• 289 This is a reproach cast upon religion in every age. Pharaoh said to Moses and the Israelites, “Ye are idle, ye are idle.” Men by nature imagine, that time spent in reading the Bible and in prayer is wasted. It behooves all believers to avoid every appearance of evil; and, by exemplary diligence, frugality, and good management, to put to silence the ignorance of foolish men—(Scott).
  • 290 Worldly people, in opposing the Gospel, descant upon the hypocrisy of religious persons; they pick up every vague report that they hear to their disad[1]vantage, and narrowly watch for the halting of such as they are acquainted with; and then they form general conclusions from a few distorted and uncer[1]tain stories. Thus they endeavour to prove that there is no reality in religion. This is a frivolous sophistry, often employed after all other arguments have been silenced—(Scott).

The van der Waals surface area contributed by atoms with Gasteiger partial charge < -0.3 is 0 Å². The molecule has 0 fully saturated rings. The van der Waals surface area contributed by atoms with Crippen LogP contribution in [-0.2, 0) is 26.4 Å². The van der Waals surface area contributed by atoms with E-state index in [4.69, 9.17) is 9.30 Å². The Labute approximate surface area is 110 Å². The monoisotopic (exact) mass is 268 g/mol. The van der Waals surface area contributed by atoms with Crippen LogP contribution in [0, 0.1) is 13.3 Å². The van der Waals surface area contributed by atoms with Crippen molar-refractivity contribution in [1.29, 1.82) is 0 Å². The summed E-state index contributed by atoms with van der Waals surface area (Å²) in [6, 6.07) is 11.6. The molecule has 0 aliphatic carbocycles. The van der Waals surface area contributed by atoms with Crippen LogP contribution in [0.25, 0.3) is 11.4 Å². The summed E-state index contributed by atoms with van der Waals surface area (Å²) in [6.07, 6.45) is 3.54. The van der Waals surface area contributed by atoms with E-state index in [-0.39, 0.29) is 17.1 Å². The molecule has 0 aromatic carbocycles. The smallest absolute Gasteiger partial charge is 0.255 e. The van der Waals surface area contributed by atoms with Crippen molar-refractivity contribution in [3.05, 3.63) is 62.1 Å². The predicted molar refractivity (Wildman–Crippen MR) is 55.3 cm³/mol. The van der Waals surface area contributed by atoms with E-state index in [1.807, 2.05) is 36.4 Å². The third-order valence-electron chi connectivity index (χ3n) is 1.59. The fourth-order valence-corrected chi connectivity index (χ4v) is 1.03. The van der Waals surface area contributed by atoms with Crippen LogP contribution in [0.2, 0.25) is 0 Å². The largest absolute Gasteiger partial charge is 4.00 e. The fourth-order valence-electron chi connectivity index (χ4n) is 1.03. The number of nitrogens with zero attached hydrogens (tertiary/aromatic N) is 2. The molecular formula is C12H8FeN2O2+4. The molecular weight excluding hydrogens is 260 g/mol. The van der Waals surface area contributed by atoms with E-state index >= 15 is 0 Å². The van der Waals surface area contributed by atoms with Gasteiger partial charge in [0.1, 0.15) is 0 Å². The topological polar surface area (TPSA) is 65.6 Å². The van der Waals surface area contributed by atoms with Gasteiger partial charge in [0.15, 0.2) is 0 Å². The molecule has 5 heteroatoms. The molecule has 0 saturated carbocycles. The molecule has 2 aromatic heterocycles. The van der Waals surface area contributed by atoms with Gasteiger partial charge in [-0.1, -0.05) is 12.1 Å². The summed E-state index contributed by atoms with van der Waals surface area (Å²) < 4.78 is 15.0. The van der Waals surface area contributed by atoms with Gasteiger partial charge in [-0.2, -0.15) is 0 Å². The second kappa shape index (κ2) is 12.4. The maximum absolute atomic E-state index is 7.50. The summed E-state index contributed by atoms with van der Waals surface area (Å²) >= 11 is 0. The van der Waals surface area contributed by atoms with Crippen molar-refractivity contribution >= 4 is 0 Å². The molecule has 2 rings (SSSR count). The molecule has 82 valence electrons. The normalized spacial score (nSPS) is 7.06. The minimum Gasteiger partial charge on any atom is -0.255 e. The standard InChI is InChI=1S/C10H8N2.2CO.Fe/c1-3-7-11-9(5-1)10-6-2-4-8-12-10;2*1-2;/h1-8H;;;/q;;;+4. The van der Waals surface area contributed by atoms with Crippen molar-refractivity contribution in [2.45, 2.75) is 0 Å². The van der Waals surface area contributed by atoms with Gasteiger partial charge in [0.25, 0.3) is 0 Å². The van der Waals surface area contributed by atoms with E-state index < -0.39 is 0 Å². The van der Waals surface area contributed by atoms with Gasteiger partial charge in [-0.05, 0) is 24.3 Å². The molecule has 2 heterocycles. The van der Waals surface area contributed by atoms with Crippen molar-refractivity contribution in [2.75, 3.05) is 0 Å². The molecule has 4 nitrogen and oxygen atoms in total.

GREAT-HEART. I promise you this was enough to discourage; but did they make an end here?

VALIANT. No; stay. They told me also of many that had tried that way of old, and that had gone a great way therein, to see if they could find something of the glory there, that so many had so much talked of from time to time; and how they came back again, and befooled themselves for setting a foot out of doors in that path, to the satisfaction of all the country. And they named several that did so; as Obstinate and Pliable, Mistrust and Timorous, Turn-away and old Atheist, with several more, who, they said, had some of them, gone far to see if they could find; but not one of them found so much advantage by going as amounted to the weight of a feather.291